But wait, wait one second. That last time I visited Manny’s, years ago, I went into the new—to me—drum room, the soundproof box. I played on a snazzy set for a few minutes. When I came out, two teen-agers asked me to “go play that beat again.” It was like a live-action version of finding an old record in a vintage store, the one with the breakbeat that you need. They were about eighteen years old. Bomb Squad protégés, for all I know, who are now laying down tracks and making big money. You walk into those stores as an absolute nobody. But you are a nobody with potential, which is almost everything. It was invigorating.
Writing about this minutia brings me back to the spirit of those music stores on Forty-eighth Street: they weren’t merely a place to buy musical equipment. They were an immersive world where all this stuff was highly important. There were photos on the wall, the trappings of fame, money, the sense that giants had strode into this place, that the gods bought instruments here, or just strings and picks. Just by walking into these places you became a part of the ecclesiastical grit of rock music in New York.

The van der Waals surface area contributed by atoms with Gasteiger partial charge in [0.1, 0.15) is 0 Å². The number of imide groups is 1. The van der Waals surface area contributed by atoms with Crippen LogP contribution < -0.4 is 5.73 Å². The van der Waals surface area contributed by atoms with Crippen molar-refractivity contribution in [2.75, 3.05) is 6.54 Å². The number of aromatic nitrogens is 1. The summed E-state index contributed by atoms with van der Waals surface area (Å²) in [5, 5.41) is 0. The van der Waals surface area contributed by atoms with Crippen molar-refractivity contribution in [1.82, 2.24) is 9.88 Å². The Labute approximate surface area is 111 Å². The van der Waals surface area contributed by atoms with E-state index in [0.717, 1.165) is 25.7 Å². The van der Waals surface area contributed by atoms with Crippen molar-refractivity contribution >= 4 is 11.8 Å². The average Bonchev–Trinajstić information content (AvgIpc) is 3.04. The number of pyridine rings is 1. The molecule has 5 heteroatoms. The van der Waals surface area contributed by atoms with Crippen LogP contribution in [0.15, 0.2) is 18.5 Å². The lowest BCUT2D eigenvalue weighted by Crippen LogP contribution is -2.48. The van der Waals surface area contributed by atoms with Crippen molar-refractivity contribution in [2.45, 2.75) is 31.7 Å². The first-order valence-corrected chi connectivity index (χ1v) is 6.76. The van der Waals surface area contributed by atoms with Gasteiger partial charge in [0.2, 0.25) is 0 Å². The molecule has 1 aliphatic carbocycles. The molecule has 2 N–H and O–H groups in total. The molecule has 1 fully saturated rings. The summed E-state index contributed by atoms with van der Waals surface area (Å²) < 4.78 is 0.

Which sends me back to the two ends of Forty-eighth street. I would usually approach from the west, from Seventh Avenue, by bike or subway. That area always held an atmosphere of unreconstructed old Broadway. The movie theatres with their porno marquees. The famous Brill Building was across the street (a block or two away), as was Colony Records. I tended to carry cash on these excursions—the money always felt a little dirty and exciting, as cash does. The Seventh Avenue end of Forty-eighth street, with the old sooty buildings filled with small offices with the smoked glass and gold lettering, a hive of press agents, private detectives, hustlers of one kind or another, was, by the time you got to Sixth Avenue, completely effaced.